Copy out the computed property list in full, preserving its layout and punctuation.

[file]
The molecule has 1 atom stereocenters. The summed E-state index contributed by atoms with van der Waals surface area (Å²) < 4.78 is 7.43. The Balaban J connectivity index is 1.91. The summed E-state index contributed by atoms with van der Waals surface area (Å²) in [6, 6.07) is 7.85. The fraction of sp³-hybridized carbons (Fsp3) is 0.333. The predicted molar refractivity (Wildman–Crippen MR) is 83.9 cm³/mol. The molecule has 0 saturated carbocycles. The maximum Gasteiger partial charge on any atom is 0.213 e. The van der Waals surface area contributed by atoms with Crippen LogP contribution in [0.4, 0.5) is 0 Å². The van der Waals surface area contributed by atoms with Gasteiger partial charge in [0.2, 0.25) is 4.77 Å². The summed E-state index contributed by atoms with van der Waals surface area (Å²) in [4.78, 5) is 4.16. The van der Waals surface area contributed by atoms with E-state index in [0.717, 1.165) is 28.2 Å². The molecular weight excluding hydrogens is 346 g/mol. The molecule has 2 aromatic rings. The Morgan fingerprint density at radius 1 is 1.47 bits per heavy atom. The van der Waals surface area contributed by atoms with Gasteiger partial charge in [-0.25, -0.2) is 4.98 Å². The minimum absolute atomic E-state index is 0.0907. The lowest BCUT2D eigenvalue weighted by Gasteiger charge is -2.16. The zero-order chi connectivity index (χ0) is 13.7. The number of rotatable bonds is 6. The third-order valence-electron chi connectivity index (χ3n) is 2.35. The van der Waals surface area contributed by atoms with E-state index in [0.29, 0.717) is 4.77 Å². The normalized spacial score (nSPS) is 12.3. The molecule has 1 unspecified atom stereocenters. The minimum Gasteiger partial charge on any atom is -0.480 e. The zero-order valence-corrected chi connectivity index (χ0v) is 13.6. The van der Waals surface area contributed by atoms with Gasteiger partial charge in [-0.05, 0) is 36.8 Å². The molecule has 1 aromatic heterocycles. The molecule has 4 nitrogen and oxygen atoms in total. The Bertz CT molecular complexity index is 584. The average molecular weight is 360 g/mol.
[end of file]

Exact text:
The molecule has 1 atom stereocenters. The summed E-state index contributed by atoms with van der Waals surface area (Å²) < 4.78 is 7.43. The Balaban J connectivity index is 1.91. The summed E-state index contributed by atoms with van der Waals surface area (Å²) in [6, 6.07) is 7.85. The fraction of sp³-hybridized carbons (Fsp3) is 0.333. The predicted molar refractivity (Wildman–Crippen MR) is 83.9 cm³/mol. The molecule has 0 saturated carbocycles. The maximum Gasteiger partial charge on any atom is 0.213 e. The van der Waals surface area contributed by atoms with Crippen LogP contribution in [0.4, 0.5) is 0 Å². The van der Waals surface area contributed by atoms with Gasteiger partial charge in [0.2, 0.25) is 4.77 Å². The summed E-state index contributed by atoms with van der Waals surface area (Å²) in [4.78, 5) is 4.16. The van der Waals surface area contributed by atoms with E-state index in [0.717, 1.165) is 28.2 Å². The molecular weight excluding hydrogens is 346 g/mol. The molecule has 2 aromatic rings. The Morgan fingerprint density at radius 1 is 1.47 bits per heavy atom. The van der Waals surface area contributed by atoms with Gasteiger partial charge in [-0.25, -0.2) is 4.98 Å². The minimum absolute atomic E-state index is 0.0907. The lowest BCUT2D eigenvalue weighted by Gasteiger charge is -2.16. The zero-order chi connectivity index (χ0) is 13.7. The number of rotatable bonds is 6. The third-order valence-electron chi connectivity index (χ3n) is 2.35. The van der Waals surface area contributed by atoms with E-state index in [0.29, 0.717) is 4.77 Å². The normalized spacial score (nSPS) is 12.3. The molecule has 1 unspecified atom stereocenters. The minimum Gasteiger partial charge on any atom is -0.480 e. The zero-order valence-corrected chi connectivity index (χ0v) is 13.6. The van der Waals surface area contributed by atoms with Gasteiger partial charge in [-0.05, 0) is 36.8 Å². The molecule has 1 aromatic heterocycles. The molecule has 4 nitrogen and oxygen atoms in total. The Bertz CT molecular complexity index is 584. The average molecular weight is 360 g/mol.